It's now Saturday 23 July - exactly two months since Wren left Ellesmere on her epic birthday voyage and she's back on familiar water near Middlewich heading towards Barbridge and the junction with the Shropshire Union.
The trip back down the Caldon Canal was completed on Thursday morning with just one notable wildlife sighting to report - 4 young mink playing on the towpath - Peter got quite a good photograph of one of them swimming across the canal. I hope Wren can explore this little canal a bit more sometime in the future.
Back on the Trent and Mersey there were more familiar places for Peter to spot. We made a short lunchtime visit to Middleport Pottery which still produces pots and also has a good cafe, serving the famous Staffordshire Oatcakes, and runs factory tours - worth another visit sometime. It was just a short journey from there, past Westport Lake, where Peter used to sail, before the entrance to the Harecastle Tunnel was reached and where there was a delay of more than hour while boats from the other end travelled south. Wren's journey northwards was completed by about 4pm and once back in the warm sunshine what was most noticeable was the strange colour of the water in this part of the canal - a deep shade of orange which is apparently caused by run off from the nearby mine workings.
After the tunnel there was just one more lock to negotiate before a mooring was found for the night and where our friends Alex, Roger, Mirjana and Biggles joined us for some refreshment and later for the pre-arranged music session in the Blue Bell which is located very close to the canal.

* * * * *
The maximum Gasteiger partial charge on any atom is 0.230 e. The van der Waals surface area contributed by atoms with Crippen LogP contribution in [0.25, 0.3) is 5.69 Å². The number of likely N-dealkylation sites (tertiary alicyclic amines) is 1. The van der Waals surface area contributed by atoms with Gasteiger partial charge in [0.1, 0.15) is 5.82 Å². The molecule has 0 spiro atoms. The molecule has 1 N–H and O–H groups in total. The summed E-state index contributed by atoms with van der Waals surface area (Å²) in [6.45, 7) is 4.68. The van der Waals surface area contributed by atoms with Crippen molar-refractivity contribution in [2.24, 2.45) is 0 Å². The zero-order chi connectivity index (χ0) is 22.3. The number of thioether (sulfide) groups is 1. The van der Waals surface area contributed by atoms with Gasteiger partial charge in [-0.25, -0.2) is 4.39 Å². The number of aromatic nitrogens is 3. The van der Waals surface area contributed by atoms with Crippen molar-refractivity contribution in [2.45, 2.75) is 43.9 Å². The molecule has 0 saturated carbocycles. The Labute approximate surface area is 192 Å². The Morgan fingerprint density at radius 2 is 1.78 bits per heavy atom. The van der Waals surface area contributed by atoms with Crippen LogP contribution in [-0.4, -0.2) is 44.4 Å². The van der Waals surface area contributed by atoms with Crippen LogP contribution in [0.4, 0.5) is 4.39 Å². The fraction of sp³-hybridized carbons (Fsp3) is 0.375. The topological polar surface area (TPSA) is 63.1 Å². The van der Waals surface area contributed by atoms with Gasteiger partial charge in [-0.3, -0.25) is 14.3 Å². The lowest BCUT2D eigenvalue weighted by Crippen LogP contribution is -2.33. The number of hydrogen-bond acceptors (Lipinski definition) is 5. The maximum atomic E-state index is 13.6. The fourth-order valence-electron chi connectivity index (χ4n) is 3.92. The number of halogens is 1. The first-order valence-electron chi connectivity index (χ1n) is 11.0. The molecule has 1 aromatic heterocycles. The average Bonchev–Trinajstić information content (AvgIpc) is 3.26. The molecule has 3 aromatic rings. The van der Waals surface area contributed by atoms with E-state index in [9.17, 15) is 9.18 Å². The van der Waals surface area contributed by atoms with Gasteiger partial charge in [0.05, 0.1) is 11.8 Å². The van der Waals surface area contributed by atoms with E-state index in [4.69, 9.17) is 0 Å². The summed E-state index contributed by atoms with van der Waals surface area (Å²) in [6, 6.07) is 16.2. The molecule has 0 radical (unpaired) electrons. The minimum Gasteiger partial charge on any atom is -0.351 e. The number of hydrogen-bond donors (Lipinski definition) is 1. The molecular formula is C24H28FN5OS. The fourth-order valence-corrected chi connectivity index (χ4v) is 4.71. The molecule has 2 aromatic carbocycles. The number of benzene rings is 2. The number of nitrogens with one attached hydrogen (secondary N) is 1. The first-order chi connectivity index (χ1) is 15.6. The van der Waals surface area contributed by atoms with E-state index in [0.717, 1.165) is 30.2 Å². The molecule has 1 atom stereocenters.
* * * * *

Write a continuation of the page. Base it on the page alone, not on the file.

On Friday morning Alex took on his First Mate duties once more and provided much valued assistance down the next 25 locks before unfolding his trusty Brompton bike somewhere near Crewe to travel back to Ellesmere. He later sent a text to say that he'd arrived home in about 3 hours - it will take Wren another 3 days to do the same!
The last time Wren was on this stretch of the canal she ran out of diesel due to the incompetence of the crew. Luckily this won't happen today as we filled up yesterday after leaving the Harecastle tunnel. We've just moored in a very picturesque and popular spot overlooking the village of Church Minshull - it was somewhere very near here that the famous canal activist, historian and writer L. T. C. (Tom) Rolt moored his narrow boat Cressy in the 1940s. The book Narrow Boat tells the story very well.